Further, we have the aspect of the vision in which society is conceptualised in terms of economic and social classes, a distinction between propertied classes and others. In particular we have the concept of capitalism in which society is divided between the capitalist class and the working people, two classes whose interests are not always the same and therefore the relationship between them is one of antagonism. This concept of capitalism Marx inherited from Adam Smith, regarded by many as the most prominent prophet of capitalism.
These aspects of Marx’s thought, I have suggested, are ideologically neutral in the sense as defined above.
Marx’s specifically communist thought begins to take shape with his criticism of classical political economy (Adam Smith, Ricardo and others), according to which (as Marx put it) there had been history in the past (transition from feudalism to capitalism), but it was no longer the case. According to Marx, history had not come to an end with capitalism; it will give way to a more progressive mode of production just as feudalism had done. And the dynamic force in the transition (and this is the crucial point) will be class struggle, a phenomenon that was only latent in classical political economy. Marx’s account of the working of capitalism was intended to demonstrate that claim theoretically. (Even in this account there are aspects that are ideologically neutral.)
In Marx’s communist theory there two stages in the development of communist society. The first stage is one characterised by the dictatorship of the proletariat, though other arrangements are possible. This is essentially a transitional stage preparing the ground for a higher stage in which Marx’s vision of the ideal society in which there are no centres of economic and political power and in which individuals obey the laws of society as the laws of their own reason. This is the same vision which started to shape in his critique of Hegel’s political philosophy in the summer of 1843.
 According to Joseph Schumpeter, “at the age of 29, he [Marx] was in possession of all the essentials that make up the Marxist Social science, the only important lacunae being in the field of technical economics.”History of Economic Analysis (George Allen & Unwin, London, 1954, p.388). And the editorial ‘Preface’ to Volume 6 of the Karl Marx-Frederick Engels Collected Works (Lawrence & Wishart, London, 1975, p.xxviii): “With The Manifesto  the process of Marxism was…basically complete.”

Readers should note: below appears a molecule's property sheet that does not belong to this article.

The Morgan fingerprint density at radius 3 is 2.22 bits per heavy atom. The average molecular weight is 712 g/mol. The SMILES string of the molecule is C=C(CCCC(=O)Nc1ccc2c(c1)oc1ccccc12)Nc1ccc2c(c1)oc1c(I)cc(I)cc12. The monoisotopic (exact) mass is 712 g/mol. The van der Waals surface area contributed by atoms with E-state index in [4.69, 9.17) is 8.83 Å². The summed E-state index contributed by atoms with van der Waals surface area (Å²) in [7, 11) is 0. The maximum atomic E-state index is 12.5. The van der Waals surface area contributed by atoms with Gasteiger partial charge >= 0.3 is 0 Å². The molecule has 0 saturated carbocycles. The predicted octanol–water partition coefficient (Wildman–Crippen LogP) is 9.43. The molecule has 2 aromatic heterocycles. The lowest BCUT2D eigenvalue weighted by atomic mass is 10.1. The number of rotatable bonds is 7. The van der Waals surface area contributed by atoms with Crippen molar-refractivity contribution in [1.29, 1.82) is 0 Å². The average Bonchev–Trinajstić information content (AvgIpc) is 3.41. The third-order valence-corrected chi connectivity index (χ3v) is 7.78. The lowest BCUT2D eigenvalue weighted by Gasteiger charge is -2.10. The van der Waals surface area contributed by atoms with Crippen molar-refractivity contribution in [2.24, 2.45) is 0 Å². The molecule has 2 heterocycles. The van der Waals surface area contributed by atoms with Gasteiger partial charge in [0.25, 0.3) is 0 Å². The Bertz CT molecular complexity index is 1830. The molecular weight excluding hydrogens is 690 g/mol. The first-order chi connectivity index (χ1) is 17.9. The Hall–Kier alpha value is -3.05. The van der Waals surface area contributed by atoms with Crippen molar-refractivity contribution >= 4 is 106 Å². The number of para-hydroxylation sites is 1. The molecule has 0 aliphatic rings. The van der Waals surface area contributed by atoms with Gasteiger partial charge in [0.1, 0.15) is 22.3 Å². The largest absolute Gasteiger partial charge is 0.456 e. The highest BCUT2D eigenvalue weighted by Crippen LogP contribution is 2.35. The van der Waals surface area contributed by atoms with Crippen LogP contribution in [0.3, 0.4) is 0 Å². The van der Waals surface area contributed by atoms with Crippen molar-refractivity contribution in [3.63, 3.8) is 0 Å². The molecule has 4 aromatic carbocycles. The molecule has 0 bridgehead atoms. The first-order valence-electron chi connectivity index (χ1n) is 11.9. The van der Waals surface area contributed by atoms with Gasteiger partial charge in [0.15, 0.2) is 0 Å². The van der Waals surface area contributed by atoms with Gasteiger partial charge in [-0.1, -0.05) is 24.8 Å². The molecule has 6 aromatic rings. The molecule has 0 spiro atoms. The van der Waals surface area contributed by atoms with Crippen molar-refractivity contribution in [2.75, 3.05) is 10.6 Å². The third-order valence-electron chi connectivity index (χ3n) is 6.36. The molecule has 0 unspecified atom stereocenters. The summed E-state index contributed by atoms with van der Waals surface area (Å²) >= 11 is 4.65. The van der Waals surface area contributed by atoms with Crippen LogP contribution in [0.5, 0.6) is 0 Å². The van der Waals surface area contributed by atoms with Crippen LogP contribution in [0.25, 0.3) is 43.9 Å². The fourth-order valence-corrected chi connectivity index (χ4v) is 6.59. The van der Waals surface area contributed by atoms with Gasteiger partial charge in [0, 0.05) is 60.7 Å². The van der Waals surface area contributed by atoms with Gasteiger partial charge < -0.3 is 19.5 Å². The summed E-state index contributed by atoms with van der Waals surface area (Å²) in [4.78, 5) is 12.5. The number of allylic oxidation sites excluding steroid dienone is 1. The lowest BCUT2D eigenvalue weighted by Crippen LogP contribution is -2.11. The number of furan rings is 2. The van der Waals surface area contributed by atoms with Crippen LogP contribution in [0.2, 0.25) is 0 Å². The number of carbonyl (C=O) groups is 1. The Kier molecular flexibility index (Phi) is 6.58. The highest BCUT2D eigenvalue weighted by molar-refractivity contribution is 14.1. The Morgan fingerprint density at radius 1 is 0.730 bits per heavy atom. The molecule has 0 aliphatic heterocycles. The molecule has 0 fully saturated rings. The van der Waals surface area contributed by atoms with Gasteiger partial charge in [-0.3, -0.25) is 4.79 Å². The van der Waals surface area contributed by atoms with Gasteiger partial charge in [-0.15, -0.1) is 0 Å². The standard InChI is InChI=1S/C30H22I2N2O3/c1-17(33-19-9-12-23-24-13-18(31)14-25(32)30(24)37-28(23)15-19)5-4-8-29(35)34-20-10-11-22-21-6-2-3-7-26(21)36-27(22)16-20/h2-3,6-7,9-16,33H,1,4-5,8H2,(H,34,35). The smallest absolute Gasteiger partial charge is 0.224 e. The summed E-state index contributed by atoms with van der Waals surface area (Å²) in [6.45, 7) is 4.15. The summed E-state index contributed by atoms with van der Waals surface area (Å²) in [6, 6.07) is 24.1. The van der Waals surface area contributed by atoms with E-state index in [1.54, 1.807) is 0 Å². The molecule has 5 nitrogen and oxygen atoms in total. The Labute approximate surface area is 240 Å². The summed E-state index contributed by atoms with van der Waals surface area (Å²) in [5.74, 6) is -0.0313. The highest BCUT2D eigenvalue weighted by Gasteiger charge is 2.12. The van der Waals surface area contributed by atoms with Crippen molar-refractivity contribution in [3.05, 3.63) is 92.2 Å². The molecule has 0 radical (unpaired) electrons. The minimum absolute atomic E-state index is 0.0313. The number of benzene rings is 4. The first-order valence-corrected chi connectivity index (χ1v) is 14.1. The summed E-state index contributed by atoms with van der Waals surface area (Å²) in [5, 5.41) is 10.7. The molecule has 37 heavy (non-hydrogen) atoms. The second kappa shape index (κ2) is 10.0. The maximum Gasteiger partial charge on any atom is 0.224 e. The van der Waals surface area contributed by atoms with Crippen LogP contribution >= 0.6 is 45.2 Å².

German idealist philosopher Georg Wilhelm Friedrich Hegel who was professor of philosophy in Berlin University from 1818 until he died in 1831.
Ludwig Andreas von Feuerbach (1804-1872), German materialist philosopher.
Contribution to the Critique of Hegel’s Philosophy of Law.
This is the case with the exception of The Holy Family, written immediately after the Manuscripts. In The German Ideology (in the chapter where the materialist conception is presented for the first time, and in a systematic manner) the word ‘alienation’ hardly appears. At one place the word used is “estrangement” – “a term which will be familiar to the philosophers” – and it is used in the context of social division of labour. Section 5: “Development of the productive forces as material premise of communism.”
 In the preface to the Manuscripts he wrote: “…the more certain, profound, extensive, and enduring is the effect of Feuerbach’s writings, the only writings since Hegel’s Phenomenology and Logic to contain a real theoretical revolution.” In The Holy Family he wrote: ‘Just as Cartesian materialism passes into natural science proper, the other trend ofFrench materialism leads directly to socialism and communism.”(Karl Marx-Frederick Engels Collected Works, vol. 3, 232, and vol. 4, p.130).
The writer passed away in May 2023